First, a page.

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秋春粉墨

若兰的上海生活

 
 
 

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Working in Japan....abroad  

2013-04-28 17:59:57|  分类: 默认分类 |  标签: |举报 |字号 订阅

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I've been reading a lot of Japanese blogs lately and it’s always interesting to hear everyone’s bizarre stories about Japan.  Since I worked at a school in Japan for two years and am currently working at a Japanese company in Shanghai, it’s always refreshing to know that I’m not alone when it comes to dealing with the outrageous requirements of Japanese companies.

Now, Japanese companies are special.  Communicating with co-workers or superiors is like walking on eggshells, and I think one website described the experience something like, “walking on a tightrope over a flaming pit while juggling chainsaws.”  I don’t deny this, not at all.  And with all the indirect communication going on and all of the useless work and tasks you have to do to prove that you’re serious about your job, I think a typical foreigner would quit in the span of a week. 

I can’t even count the amount of times I’ve bowed profusely and apologized for some minor error (using white out on a piece of paper, miscalculating something by one number, using the wrong font for a report, etc) and told the boss I was a complete and utter failure in life for failing to do so (yet I perfectly translated a legal report from Japanese to English), with his only reply being: “well, if you don’t things done the right way, nothing will get done, now will it?”

I won’t lay out the specifics of working in a Japanese company. You can find it here, and he probably does a better job of summing it up for me.  What I do want to talk about, however, is working in a Japanese company outside of Japan.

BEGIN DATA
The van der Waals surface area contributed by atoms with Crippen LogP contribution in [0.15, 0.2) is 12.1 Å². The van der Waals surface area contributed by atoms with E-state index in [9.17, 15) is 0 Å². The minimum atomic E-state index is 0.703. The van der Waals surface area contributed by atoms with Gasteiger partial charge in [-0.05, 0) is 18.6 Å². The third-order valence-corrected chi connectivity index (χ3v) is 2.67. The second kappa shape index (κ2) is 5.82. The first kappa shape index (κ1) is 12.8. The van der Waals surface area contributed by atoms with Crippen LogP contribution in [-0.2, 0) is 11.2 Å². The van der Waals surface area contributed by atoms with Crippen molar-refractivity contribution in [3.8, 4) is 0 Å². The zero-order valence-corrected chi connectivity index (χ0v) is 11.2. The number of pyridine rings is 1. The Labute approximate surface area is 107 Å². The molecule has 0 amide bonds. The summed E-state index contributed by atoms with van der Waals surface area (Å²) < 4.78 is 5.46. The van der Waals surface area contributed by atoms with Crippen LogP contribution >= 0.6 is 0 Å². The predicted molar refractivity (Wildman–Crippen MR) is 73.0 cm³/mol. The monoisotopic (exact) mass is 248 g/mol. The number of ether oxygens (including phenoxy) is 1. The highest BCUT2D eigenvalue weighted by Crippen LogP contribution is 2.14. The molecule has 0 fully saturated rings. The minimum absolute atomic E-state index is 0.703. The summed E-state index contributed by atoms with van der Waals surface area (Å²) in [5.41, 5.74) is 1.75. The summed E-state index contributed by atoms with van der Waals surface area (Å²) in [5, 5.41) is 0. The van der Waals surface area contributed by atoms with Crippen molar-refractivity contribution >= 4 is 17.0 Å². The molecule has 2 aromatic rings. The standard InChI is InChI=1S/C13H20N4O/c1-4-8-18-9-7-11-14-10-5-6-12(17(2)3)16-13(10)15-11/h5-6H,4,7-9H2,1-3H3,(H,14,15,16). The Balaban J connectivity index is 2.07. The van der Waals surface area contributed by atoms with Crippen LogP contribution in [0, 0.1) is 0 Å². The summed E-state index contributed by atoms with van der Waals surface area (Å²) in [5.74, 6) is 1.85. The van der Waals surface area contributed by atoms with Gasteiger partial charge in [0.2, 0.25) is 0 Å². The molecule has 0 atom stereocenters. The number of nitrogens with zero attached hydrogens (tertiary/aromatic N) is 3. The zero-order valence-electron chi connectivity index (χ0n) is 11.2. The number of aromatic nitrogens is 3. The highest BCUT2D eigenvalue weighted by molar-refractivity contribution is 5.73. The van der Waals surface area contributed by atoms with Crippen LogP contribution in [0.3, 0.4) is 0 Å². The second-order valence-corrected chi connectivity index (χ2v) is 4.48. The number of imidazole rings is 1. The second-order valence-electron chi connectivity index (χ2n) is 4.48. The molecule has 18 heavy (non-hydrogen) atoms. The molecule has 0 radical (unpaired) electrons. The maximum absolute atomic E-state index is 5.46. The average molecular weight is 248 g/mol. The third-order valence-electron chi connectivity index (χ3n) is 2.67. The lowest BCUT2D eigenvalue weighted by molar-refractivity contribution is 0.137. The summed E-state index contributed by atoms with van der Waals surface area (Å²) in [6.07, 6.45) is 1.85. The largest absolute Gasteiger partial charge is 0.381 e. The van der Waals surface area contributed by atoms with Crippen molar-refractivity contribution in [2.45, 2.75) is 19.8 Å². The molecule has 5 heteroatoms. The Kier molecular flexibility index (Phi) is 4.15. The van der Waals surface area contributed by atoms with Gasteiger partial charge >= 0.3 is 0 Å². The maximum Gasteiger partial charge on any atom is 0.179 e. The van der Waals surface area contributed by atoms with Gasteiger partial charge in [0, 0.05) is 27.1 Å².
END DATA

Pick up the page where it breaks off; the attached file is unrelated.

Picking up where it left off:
Japanese Companies Abroad

1. How do Japanese companies outside of Japan work?

Despite not even being in Japan and the staff being over 80% local, Japanese companies expect the staff to abide and live by the same rules as, well, Japan.  To work at a Japanese company in Shanghai, you not only have to speak, read and write near perfect Japanese, but they also expect you to work like a Japanese person.  They will expect you to read/write/speak near flawless Japanese and do double time work—in other words, if the work is in Chinese, then you have to do in Japanese again for the boss.  Management will also scowl at you if you ask for paid/sick leave, because you’re being a wimp ass loser if you can’t come to work with a near fatal fever or if you’re throwing up.  Sissy.  The more you overtime, the more they’ll love you. 

With all the craziness listed above, I’m sure you can imagine the turnover rate in our company—or really, any Japanese company abroad--which is, hardly anyone lasts 6 months.  Unless you hire a team of Japanese people, I mean, seriously… who’s going to put up with all that?

 

2.  If it’s a Japanese company abroad, then that must make the Japanese staff ‘gaijin,’ right?

This is the most interesting ‘study’ topic I’ve had since arriving in this company.  It’s amazing to work with Japanese people that know the pain of being a foreigner.  They finally fit into the same category as me.  They don’t leave me out and see me as a weird “outsider” that will never fit in—because they are a foreigner too.  In fact, I’m the lone westerner in this company, which means that we foreigners (Japanese people included) stick together.  Strangely enough, the Japanese people have become my pillar of support in this company to deal with the overwhelming majority—the Chinese.  We all group up and have our own lunch cliques, but believe it or not, I’m with the Japanese people.